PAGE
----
Catcher In The Rye Sequel Fight Could Lead To Forced Licensing Rather Than Injunctions In Some Copyright Suits
from the mercexchange-for-copyright? dept
You may remember that last year, before he died, JD Salinger sued the author of an unofficial “sequel” to The Catcher in the Rye, called Coming Through the Rye, which had already been published overseas, but was slated for publication in the US. Pretty much everyone agrees that this unofficial sequel isn’t particularly good, and it likely would have quickly faded into obscurity if Salinger hadn’t brought the lawsuit. Instead, however, a court banned the publication of the book, claiming it was copyright infringement.
This is massively troubling if you believe in the First Amendment. Just think about it for a second: this is a book that was published around the world, but is banned in the US — the supposed bastion of freedom of speech and expression.
The problem is that, despite the fact that copyright is supposed to recognize the difference between the idea and the expression (and only protect the specific expression), lately the courts have been blurring that distinction massively. If you honestly believe that copyright only protects the expression — as the courts have said — then someone creating a totally different expression should not… no, cannot be barred. But, the reality is that many people — including some judges — don’t seem to recognize the difference between an idea and an expression, and what copyright is supposed to cover.
Anyway, Esahc points us to the news that the lawsuit has been sent back to the district court by the appeals court, to determine whether or not the publication of the unauthorized sequel would cause any “harm” to the original publication. However, the reasoning here is a bit surprising. The court did not find any problems with the copyright infringement ruling — and, in fact, claimed that it thought Salinger (and his estate) would likely prevail on that point if the case was appealed.
Instead, the Appeals Court simply questioned whether or not the injunction was the proper response to the infringement, and told the lower court to apply the rules the Supreme Court set out in the MercExchange ruling four years ago. This is a bit surprising, since MercExchange focused on whether or not injunctions were the proper response in patent cases, not necessarily copyright — but it does appear that various courts have been trying to apply MercExchange to other types of cases. As such, the test that the court needs to decide is whether or not Salinger’s estate would suffer “irreparable harm,” if the publication of the unauthorized sequel went forward. That might be a very difficult standard to live up to, as I can’t see any harm at all caused by the sequel (in fact, I would imagine the opposite would occur, in that it would drive more interest in the older book).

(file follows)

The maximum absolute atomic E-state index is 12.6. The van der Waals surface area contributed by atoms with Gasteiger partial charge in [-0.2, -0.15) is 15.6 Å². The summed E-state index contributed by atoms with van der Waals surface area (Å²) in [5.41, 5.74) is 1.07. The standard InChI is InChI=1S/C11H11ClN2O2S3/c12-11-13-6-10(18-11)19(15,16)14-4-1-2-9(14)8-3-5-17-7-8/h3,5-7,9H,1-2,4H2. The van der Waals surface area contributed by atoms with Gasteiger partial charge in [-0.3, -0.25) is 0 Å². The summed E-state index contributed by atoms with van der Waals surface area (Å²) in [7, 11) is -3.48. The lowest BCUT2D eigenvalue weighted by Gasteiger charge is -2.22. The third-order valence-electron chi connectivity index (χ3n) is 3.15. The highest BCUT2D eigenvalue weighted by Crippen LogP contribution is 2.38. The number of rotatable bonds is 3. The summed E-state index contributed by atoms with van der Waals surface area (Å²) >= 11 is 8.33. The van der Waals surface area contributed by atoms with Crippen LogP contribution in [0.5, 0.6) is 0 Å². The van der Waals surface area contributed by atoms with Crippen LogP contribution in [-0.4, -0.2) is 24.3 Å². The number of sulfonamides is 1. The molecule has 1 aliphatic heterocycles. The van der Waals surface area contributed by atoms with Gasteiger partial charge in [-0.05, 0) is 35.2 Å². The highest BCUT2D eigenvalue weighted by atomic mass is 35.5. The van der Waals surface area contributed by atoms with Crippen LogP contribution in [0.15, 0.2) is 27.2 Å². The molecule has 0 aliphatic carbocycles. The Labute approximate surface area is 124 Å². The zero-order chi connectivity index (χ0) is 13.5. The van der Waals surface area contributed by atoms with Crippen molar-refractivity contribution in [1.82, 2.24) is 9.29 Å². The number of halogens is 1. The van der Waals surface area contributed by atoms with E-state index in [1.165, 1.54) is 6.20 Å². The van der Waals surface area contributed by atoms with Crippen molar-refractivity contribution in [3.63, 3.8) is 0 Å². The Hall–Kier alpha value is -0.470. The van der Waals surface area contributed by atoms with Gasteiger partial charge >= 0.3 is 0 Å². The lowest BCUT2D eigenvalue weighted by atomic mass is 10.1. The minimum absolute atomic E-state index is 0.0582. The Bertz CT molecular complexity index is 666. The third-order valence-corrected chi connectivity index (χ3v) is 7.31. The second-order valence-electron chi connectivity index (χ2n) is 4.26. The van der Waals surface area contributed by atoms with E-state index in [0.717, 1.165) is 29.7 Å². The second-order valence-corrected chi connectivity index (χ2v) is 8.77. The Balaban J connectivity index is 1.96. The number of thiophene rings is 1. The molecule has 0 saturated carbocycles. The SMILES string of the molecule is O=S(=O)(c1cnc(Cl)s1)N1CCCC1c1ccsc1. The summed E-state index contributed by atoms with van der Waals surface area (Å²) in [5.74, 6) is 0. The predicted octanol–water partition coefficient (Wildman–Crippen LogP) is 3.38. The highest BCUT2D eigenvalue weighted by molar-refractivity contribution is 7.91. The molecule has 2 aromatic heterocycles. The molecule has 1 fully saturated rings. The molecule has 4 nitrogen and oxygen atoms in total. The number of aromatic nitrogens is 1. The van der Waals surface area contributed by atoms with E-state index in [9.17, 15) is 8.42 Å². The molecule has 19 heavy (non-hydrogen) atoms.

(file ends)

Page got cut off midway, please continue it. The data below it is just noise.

So what might that mean? If the MercExchange patent rulings are any indication, if the courts find that the unauthorized sequel did infringe on copyrights, it could require the author and his publisher to pay a set fee to the Salinger estate, and still allow the publication — creating a de facto compulsory license. Actually, the book No Law, has argued that just such a result would actually bring copyright law much more in line with the First Amendment — allowing people to be free to express themselves, but requiring they pay up if they infringe. However, it would represent a pretty major shift in copyright law. You can read the full decision below — and here’s a press release from the publisher, hyping up the ruling much more than it deserves. The Salinger estate will almost certainly push for the injunction to be put back in place, and we’ll have to see what the court decides, before we know if this book ever gets published in the US. But just the fact that it’s saying the MercExchange rules should be used for copyright infringements is a big, big deal.